But what’s this? A sound of a key in the lock?! Feet on the stairs?!! Panic-stations!! It’s too late; that zip is too difficult to undo, that lipstick just too red to obliterate in five seconds…and that bra catch is unreachable!
 
So she (or maybe he?) finds out. And if you’re really lucky there will be mutual embarrassment, maybe a bit of scolding and a few tears. But she’ll understand. Just. You’ll purge and promise to never do it again. All those clothes that took so long (and so much sweat!) to accumulate will go into the incinerator, and your guilt will become your own personal jailer and censor. But if you’re unlucky you’ll discover what anger and betrayal really mean. She’ll savage you verbally, make you feel as small as can be, and then refuse to have anything to do with you ever again. Is your life ruined? Hard to say. Purgatory has no time- off-for-good-behaviour.
 
So should you have told your partner about your little proclivity when you first hitched-up with one another? Wouldn’t it have been more honest? Haven’t you been a complete liar for not telling her earlier?
 
Sorry. Life’s just not as simple as that.
 
Here’s the story as I’ve experienced it: You start dressing when young. You give up. You tell yourself you can control it. You find you can’t. You enjoy it, but tell yourself you shouldn’t. You get a huge sexual kick out of the clothes, the image, the persona… the whole nine-yards of being a woman. But still you tell yourself that you’re not transgender (that’s assuming you’ve even heard the word).
 
You get older. The the sex-kick abates… but still you love to dress. Or maybe you don’t love it? Maybe it loves you? Maybe it’s just something about ‘being’ rather than ‘doing’? You get hideously confused. You want to stop, but can’t. And when you do stop, you can’t wait to start again. You get depressed. is life really supposed to be this complex?
 
If you’re unlucky then you grew up in an era (or a part of the country) where the word sex was hardly mentioned in the family, and the word ‘transsexual’ was never mentioned at all. The closest you ever got to such a thing was Danny la Rue on TV (God bless him!), or the Panto Dame at Xmas (though you always envied the Principle Boy much more!). You ogle those legs… and wish it was you.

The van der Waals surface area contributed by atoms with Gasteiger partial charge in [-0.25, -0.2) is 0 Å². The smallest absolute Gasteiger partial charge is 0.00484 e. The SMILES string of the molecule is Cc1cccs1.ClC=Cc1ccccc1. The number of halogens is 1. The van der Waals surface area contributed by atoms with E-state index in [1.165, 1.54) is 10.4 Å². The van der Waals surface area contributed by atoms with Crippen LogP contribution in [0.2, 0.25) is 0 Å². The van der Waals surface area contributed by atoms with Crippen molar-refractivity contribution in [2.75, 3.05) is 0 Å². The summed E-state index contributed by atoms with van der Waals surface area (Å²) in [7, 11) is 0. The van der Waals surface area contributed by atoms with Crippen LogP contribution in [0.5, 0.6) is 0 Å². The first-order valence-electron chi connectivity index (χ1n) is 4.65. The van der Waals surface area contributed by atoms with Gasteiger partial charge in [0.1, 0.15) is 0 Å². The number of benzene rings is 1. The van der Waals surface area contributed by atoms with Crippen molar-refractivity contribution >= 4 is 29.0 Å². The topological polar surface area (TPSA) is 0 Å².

So, you lock yourself in the closet, label yourself a freak, a pervert, and seek out the love of a good woman to just lead a ‘normal’ life. After all, it’s what everyone else has got, and it’s what you want the most. You may be trans, but you’re a human being too with all the needs any other human being has. Then you meet someone you adore. Yes of course you should have told her!!… But when you met her (and for a long time thereafter) thoughts of dressing never crossed your mind. So it works…. Yay! Love solves all. You’re cured!
 
Until later of course.
 
Let’s not beat ourselves up. The story of wives finding their husbands neatly dressed in some very tasty smalls one evening is an old one. Were all these poor saps deviously, cold- bloodedly fooling their spouses? No. They were doing the best they could do under the circumstances, and the sad thing is, they would have avoided getting into the situation of they could.

The Logic of Gender

The logic of gender is pretty obvious when you get to think about it.

Not that TERFs do much thinking (when sloganising and reacting is sooooo much less hard work). But I’ll elaborate my earlier thoughts here just for clarity.

The use of language as a communicational construct is largely a matter of signalling. That is to say, the meaning in any signalled message (be it verbal, bodily dress-wise, etc.) is in the intent of the sender rather than in the message itself. This is pretty much a given in communication science. Consequently, one can add that the meaning of any message is in its use, rather than some externally defined ‘absolute’. I know some will argue that dictionaries give a definition of a word’s meaning, but I would argue that all a dictionary does is reflect historic/cultural use of language. All dictionaries are out of date, since by the time they are compiled and in use the language has already ‘moved on’.

Hence if I use words such as ‘gender’, sex’, ‘male’, ‘female’, ‘woman’, ‘man’, (etc) I’m not signalling some Gods-given absolute of definition (since there isn’t one), but only the current state-of-play in the dialectical battle of meaning. This is a social function; we struggle over what we mean, and in doing so come to acceptable forms of usage. These are by no means ‘closed’ issues though. One need only to think of poetic use of language to realise that a word can mean many things depending on its context and assimilation within a cultural structure.

So what about our use of ‘gender’ and ‘sex’? Well, I know these are used interchangeably by many of us. I have no objection to this. But when it comes to the use of language about myself, I require of others a modicum of polite acceptance that if you want to get my attention and have a fair exchange of views then flexibility over acceptable terminology is necessary.